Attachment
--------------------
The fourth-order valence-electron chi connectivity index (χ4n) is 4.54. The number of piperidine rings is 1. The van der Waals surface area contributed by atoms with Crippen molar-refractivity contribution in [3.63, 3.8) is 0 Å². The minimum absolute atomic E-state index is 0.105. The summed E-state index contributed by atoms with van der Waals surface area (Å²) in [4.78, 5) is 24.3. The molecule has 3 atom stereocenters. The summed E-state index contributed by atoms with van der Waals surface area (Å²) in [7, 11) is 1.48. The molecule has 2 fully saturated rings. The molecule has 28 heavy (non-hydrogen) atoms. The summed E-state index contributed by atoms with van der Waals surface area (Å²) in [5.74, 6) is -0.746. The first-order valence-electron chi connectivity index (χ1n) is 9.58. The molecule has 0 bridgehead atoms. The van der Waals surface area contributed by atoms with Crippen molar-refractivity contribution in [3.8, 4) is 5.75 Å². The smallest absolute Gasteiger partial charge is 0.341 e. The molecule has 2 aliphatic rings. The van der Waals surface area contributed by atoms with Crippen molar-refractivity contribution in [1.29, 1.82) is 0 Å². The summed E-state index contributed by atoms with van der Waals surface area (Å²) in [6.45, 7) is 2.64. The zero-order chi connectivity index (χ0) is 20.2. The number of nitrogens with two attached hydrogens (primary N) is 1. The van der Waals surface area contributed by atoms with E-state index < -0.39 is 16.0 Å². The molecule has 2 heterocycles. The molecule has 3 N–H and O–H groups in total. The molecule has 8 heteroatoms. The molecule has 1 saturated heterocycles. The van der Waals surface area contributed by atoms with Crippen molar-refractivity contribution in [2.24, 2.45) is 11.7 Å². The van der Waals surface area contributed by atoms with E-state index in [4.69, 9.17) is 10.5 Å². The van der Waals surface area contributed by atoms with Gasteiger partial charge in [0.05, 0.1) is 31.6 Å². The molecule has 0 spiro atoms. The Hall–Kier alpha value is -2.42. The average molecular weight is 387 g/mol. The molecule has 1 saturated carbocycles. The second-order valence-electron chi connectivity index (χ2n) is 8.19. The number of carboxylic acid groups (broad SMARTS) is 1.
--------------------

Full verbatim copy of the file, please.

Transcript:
The fourth-order valence-electron chi connectivity index (χ4n) is 4.54. The number of piperidine rings is 1. The van der Waals surface area contributed by atoms with Crippen molar-refractivity contribution in [3.63, 3.8) is 0 Å². The minimum absolute atomic E-state index is 0.105. The summed E-state index contributed by atoms with van der Waals surface area (Å²) in [4.78, 5) is 24.3. The molecule has 3 atom stereocenters. The summed E-state index contributed by atoms with van der Waals surface area (Å²) in [7, 11) is 1.48. The molecule has 2 fully saturated rings. The molecule has 28 heavy (non-hydrogen) atoms. The summed E-state index contributed by atoms with van der Waals surface area (Å²) in [5.74, 6) is -0.746. The first-order valence-electron chi connectivity index (χ1n) is 9.58. The molecule has 0 bridgehead atoms. The van der Waals surface area contributed by atoms with Crippen molar-refractivity contribution in [3.8, 4) is 5.75 Å². The smallest absolute Gasteiger partial charge is 0.341 e. The molecule has 2 aliphatic rings. The van der Waals surface area contributed by atoms with Crippen molar-refractivity contribution in [1.29, 1.82) is 0 Å². The summed E-state index contributed by atoms with van der Waals surface area (Å²) in [6.45, 7) is 2.64. The zero-order chi connectivity index (χ0) is 20.2. The number of nitrogens with two attached hydrogens (primary N) is 1. The van der Waals surface area contributed by atoms with E-state index < -0.39 is 16.0 Å². The molecule has 2 heterocycles. The molecule has 3 N–H and O–H groups in total. The molecule has 8 heteroatoms. The molecule has 1 saturated heterocycles. The van der Waals surface area contributed by atoms with Crippen molar-refractivity contribution in [2.24, 2.45) is 11.7 Å². The van der Waals surface area contributed by atoms with E-state index in [4.69, 9.17) is 10.5 Å². The van der Waals surface area contributed by atoms with Gasteiger partial charge in [0.05, 0.1) is 31.6 Å². The molecule has 0 spiro atoms. The Hall–Kier alpha value is -2.42. The average molecular weight is 387 g/mol. The molecule has 1 saturated carbocycles. The second-order valence-electron chi connectivity index (χ2n) is 8.19. The number of carboxylic acid groups (broad SMARTS) is 1.